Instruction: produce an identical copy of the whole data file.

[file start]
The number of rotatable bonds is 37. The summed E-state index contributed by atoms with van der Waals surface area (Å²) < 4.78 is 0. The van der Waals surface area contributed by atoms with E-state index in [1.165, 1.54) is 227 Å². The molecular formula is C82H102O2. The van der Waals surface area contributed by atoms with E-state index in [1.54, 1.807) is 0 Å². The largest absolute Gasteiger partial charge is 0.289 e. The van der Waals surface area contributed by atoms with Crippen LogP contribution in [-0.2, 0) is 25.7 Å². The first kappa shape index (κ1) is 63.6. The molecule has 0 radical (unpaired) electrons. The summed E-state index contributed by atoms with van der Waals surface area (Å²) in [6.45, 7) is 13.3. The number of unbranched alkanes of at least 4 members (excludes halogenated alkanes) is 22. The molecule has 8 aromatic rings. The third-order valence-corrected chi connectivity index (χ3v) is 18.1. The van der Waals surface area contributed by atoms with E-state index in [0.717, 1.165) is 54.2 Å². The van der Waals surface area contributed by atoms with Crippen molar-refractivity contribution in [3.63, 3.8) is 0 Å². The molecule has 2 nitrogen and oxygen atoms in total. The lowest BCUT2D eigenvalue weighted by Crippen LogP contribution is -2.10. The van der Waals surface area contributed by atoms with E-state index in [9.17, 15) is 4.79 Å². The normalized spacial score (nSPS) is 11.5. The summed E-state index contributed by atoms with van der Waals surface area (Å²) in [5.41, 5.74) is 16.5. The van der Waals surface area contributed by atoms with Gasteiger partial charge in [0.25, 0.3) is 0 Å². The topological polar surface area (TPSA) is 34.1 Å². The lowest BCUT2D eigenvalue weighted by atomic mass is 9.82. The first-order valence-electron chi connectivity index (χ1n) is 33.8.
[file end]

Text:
The number of rotatable bonds is 37. The summed E-state index contributed by atoms with van der Waals surface area (Å²) < 4.78 is 0. The van der Waals surface area contributed by atoms with E-state index in [1.165, 1.54) is 227 Å². The molecular formula is C82H102O2. The van der Waals surface area contributed by atoms with E-state index in [1.54, 1.807) is 0 Å². The largest absolute Gasteiger partial charge is 0.289 e. The van der Waals surface area contributed by atoms with Crippen LogP contribution in [-0.2, 0) is 25.7 Å². The first kappa shape index (κ1) is 63.6. The molecule has 0 radical (unpaired) electrons. The summed E-state index contributed by atoms with van der Waals surface area (Å²) in [6.45, 7) is 13.3. The number of unbranched alkanes of at least 4 members (excludes halogenated alkanes) is 22. The molecule has 8 aromatic rings. The third-order valence-corrected chi connectivity index (χ3v) is 18.1. The van der Waals surface area contributed by atoms with E-state index in [0.717, 1.165) is 54.2 Å². The van der Waals surface area contributed by atoms with Crippen molar-refractivity contribution in [3.63, 3.8) is 0 Å². The molecule has 2 nitrogen and oxygen atoms in total. The lowest BCUT2D eigenvalue weighted by Crippen LogP contribution is -2.10. The van der Waals surface area contributed by atoms with E-state index in [9.17, 15) is 4.79 Å². The normalized spacial score (nSPS) is 11.5. The summed E-state index contributed by atoms with van der Waals surface area (Å²) in [5.41, 5.74) is 16.5. The van der Waals surface area contributed by atoms with Gasteiger partial charge in [0.25, 0.3) is 0 Å². The topological polar surface area (TPSA) is 34.1 Å². The lowest BCUT2D eigenvalue weighted by atomic mass is 9.82. The first-order valence-electron chi connectivity index (χ1n) is 33.8.